Passion for the piano
Updated: 2013-12-20 10:07
By Chen Yingqun (China Daily Europe)
More young Chinese are taking piano lessons but are they doing it for love or because their parents tell them to?
Wearing a tailored black suit and white shirt, Wu Junlin bowed courteously to the appreciative audience, just like any other international pianist.
But up close backstage, he looked his age, a youthful 17. His young face was flush with excitement and covered in perspiration after receiving congratulations from piano teachers he admires.
This was the biggest day of the teenager's life, as he had just won an opportunity to play in the Steinway International Festival in Germany next year, where he will be able to meet many of the West's best musicians.
Wu had just defeated more than 6,000 contestants from 25 cities in China to win the final of the 77th Steinway & Sons International Children and Youth Piano Competition (6th China Regional Competition) in Xiamen, Fujian province.
"I started learning piano when I was 6, and have been learning Western melodies and techniques ever since," Wu says. "I think Western music has many varied elements, and I'm very excited about learning from some of the best musicians."
Although Westerners' passion for playing the piano has declined in recent years, mainly due to the prevalence of electronic instruments, the Internet and a range of other leisure activities, Chinese children and young people have developed such great passion for the instrument that China has become the most dynamic piano market in the world, says Feng Yuankai, deputy secretary-general of the China Musical Instrument Association.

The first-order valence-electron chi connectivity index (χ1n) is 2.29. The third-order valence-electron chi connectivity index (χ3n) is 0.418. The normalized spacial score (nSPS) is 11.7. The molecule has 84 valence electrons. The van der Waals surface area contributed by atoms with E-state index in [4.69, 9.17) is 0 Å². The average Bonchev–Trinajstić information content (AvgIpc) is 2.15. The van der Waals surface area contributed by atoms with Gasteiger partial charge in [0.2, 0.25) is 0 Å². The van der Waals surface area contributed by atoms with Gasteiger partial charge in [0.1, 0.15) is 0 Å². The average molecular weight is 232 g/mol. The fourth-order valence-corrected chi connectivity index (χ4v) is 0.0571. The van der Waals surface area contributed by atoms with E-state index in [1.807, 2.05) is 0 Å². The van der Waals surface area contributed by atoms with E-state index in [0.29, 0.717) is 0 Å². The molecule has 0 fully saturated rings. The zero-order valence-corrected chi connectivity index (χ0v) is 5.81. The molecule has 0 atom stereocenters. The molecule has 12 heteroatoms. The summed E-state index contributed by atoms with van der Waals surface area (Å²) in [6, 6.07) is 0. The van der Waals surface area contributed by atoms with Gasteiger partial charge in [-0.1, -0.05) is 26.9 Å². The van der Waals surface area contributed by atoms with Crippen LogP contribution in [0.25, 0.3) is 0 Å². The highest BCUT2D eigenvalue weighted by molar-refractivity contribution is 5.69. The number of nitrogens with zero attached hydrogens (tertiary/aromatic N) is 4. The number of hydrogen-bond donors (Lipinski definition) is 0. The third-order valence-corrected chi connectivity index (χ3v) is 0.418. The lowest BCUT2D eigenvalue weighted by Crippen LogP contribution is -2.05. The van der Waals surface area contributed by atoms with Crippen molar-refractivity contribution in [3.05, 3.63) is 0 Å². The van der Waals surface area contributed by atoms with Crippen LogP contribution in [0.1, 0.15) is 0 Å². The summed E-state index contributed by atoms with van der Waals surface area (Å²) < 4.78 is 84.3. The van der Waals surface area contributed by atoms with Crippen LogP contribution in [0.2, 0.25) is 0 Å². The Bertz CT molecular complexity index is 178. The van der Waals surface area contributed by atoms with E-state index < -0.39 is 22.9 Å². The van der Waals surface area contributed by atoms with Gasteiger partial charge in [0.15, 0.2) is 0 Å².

The association says that in 2012, China made 380,000 pianos, which was 77 percent of global production and worth 6.8 billion yuan ($1.12 billion; 814 million euros). The country imported 106,800 pianos in 2012, which was a year-on-year increase of about 16 percent on 2011, and it exported only 50,000 pianos.
"China has about 5 million children and youths learning the piano, and about 80 percent of the pianos sold in China each year are for them," Feng says.
Production has been stable for the past few years, but demand for high-quality pianos has increased, he says. In 2007, the average price for a piano in China was about 13,000 yuan, but in 2012 it was 18,000.
Imports of higher-quality pianos - mainly from Europe, the United States and Japan, have increased. By the end of the third quarter of this year, China had imported 88,525 pianos, a year-on-year increase of 11.8 percent and 2.5 times the number in 2007.
"Some parents spend millions of yuan on a piano, to make sure their children get the best sound from the beginning," Feng says.
The improvement in the financial situation of many Chinese in the past 30 years has made the piano, which used to be a luxury item for most people, more affordable for many families. This is the main reason for its current popularity. The piano, which is seen as an elegant instrument, has become parents' first choice for their children, Feng says.
As well, more children and youths are doing well in international competitions and some become famous pianists, such as Lang Lang and Li Yundi, who have also become role models for China's legions of young piano players. Such success stories make parents even more passionate about their children's piano lessons.
Every year, there are hundreds of large piano competitions in China, which are organized by professional institutions, governments and companies. Wu says that before winning this biennial event, which is run by the 160-year-old German-based Steinway & Sons, he had entered more than 20 contests.